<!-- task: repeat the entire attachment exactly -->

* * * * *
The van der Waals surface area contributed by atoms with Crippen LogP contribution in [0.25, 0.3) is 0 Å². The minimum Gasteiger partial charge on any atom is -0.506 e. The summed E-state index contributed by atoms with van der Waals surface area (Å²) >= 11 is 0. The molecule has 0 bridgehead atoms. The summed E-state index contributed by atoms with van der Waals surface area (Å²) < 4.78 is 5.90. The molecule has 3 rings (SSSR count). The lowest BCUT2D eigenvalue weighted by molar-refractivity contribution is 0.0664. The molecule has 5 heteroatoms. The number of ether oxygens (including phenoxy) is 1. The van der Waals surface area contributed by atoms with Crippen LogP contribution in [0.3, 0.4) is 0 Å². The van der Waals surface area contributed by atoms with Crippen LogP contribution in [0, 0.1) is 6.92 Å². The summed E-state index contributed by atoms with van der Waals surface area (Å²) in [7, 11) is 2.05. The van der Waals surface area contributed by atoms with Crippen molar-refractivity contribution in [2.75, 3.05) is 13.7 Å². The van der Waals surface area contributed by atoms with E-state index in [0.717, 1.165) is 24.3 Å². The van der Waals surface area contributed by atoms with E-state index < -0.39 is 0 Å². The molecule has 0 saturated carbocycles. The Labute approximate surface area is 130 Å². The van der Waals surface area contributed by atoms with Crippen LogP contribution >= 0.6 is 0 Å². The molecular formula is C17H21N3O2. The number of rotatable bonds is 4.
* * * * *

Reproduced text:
The van der Waals surface area contributed by atoms with Crippen LogP contribution in [0.25, 0.3) is 0 Å². The minimum Gasteiger partial charge on any atom is -0.506 e. The summed E-state index contributed by atoms with van der Waals surface area (Å²) >= 11 is 0. The molecule has 0 bridgehead atoms. The summed E-state index contributed by atoms with van der Waals surface area (Å²) < 4.78 is 5.90. The molecule has 3 rings (SSSR count). The lowest BCUT2D eigenvalue weighted by molar-refractivity contribution is 0.0664. The molecule has 5 heteroatoms. The number of ether oxygens (including phenoxy) is 1. The van der Waals surface area contributed by atoms with Crippen LogP contribution in [0.3, 0.4) is 0 Å². The van der Waals surface area contributed by atoms with Crippen LogP contribution in [0, 0.1) is 6.92 Å². The summed E-state index contributed by atoms with van der Waals surface area (Å²) in [7, 11) is 2.05. The van der Waals surface area contributed by atoms with Crippen molar-refractivity contribution in [2.75, 3.05) is 13.7 Å². The van der Waals surface area contributed by atoms with E-state index in [0.717, 1.165) is 24.3 Å². The van der Waals surface area contributed by atoms with E-state index < -0.39 is 0 Å². The molecule has 0 saturated carbocycles. The Labute approximate surface area is 130 Å². The van der Waals surface area contributed by atoms with Crippen LogP contribution >= 0.6 is 0 Å². The molecular formula is C17H21N3O2. The number of rotatable bonds is 4.